Unless the trailer turns out to be a simple marketing trick, The Sopranos prequel risks having too much Tony for its own good. The Many Saints of Newark is set to explore the life and times of the Soprano family in the late 1960s and ‘70s. It will not only feature characters audiences are well acquainted with such as Tony Soprano (Michael Gandolfini), Junior (Corey Stoll), and Paulie (Billy Magnussen), but will also explore characters that were unable to be in the original series, such as Tony’s father (Jon Bernthal) and Dickie Moltisanti (Alessandro Nivola) who is Christopher Moltisanti’s father.
The first official trailer for The Many Saints of Newark was released earlier this week and offered audiences their first glimpse of the long-anticipated film from Sopranos’ creator David Chase. The trailer clearly placed Tony Soprano front and center as a focal point of the story – however, it also indicated the film would explore Tony’s relationship to Dickie Moltisanti, whom he consistently acknowledged throughout The Sopranos as a father figure. Dickie Moltisanti may be the most influential person in Tony’s life, whose story is never fully told in the series, only referenced.
In fact, it would be safe to say that the trailer hints toward Dickie being the primary protagonist in the film, not Tony. Tony’s significance in the trailer could potentially be a marketing trick to hook audiences. This is not an unreasonable assumption as Warner Bros. will surely recognize that fans will be anxious to see the late James Gandolfini’s son, Michael, take a shot at his father’s role. However, while this may be what many think they want from the film, too much Tony would likely hurt the overall quality of the prequel and limit its potential to depict a compelling story.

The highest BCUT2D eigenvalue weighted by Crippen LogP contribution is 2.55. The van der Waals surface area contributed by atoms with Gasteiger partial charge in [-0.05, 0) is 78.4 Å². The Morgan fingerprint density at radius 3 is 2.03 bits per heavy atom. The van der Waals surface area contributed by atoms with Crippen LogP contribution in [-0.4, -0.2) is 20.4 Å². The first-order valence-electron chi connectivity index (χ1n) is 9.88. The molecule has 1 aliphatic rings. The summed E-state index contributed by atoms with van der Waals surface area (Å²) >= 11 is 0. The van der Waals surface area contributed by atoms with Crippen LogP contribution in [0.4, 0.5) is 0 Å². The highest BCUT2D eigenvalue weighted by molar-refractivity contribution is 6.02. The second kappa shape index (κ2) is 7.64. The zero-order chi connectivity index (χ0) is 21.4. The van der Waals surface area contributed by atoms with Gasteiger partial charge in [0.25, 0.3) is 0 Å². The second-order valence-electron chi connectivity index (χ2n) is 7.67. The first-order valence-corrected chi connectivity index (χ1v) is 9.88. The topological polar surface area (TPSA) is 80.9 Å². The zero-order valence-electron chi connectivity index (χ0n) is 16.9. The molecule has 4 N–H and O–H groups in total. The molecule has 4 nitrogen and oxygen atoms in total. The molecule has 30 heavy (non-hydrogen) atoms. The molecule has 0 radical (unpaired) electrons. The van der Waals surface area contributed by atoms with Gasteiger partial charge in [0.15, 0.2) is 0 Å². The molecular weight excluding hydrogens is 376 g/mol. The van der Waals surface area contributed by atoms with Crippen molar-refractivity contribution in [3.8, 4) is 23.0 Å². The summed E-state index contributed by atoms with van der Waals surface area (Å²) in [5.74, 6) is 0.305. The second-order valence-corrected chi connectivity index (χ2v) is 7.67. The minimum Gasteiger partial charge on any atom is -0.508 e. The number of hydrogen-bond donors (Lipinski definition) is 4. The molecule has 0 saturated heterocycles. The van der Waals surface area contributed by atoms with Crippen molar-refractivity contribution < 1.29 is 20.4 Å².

Part of the excitement of a Sopranos prequel is the opportunity to explore new characters like Dickie who were only referenced in the series as well as seeing characters like Paulie and Junior in their prime. These characters were obviously influential to Tony as he grew up and yet audiences merely know them as subservient to him. By homing in on these characters, in this time period, the prequel will be able to tell a story unique to its era. Conversely, a focus on Tony runs the risk of retreading territory that was already explored in The Sopranos, such as Tony’s love-hate relationship with his mother. After all, six seasons of therapy paints a good picture of one’s childhood.
While there are undoubtedly gaps in Tony’s childhood that remain unexplored, the most interesting aspect of the prequel’s setting will be Tony’s interactions with the adults in his life and the Soprano family’s journey to power in New Jersey. With this in mind, it would make sense Dickie would be the protagonist of the film, being Tony was incredibly close to him, and he was a major player in the Soprano crew who was murdered under mysterious circumstances. Therefore, exploring Dickie would allow for a unique story and a new lens through which to view Tony’s relationship with Christopher.
Consequently, Dickie will unquestionably be the more intriguing character in the upcoming film. However, a trailer focusing on unknown characters would likely be incapable of capturing the same level of attention as Michael Gandolfini’s portrayal of Tony Soprano. This is likely why the official trailer for The Many Saints of Newark is built around the character. This marketing trick will hook fans of the original series who may otherwise not have realized The Many Saints of Newark is a “Sopranos Story.” It also acknowledges that Tony will act as a bridge for audiences and connect them to the new.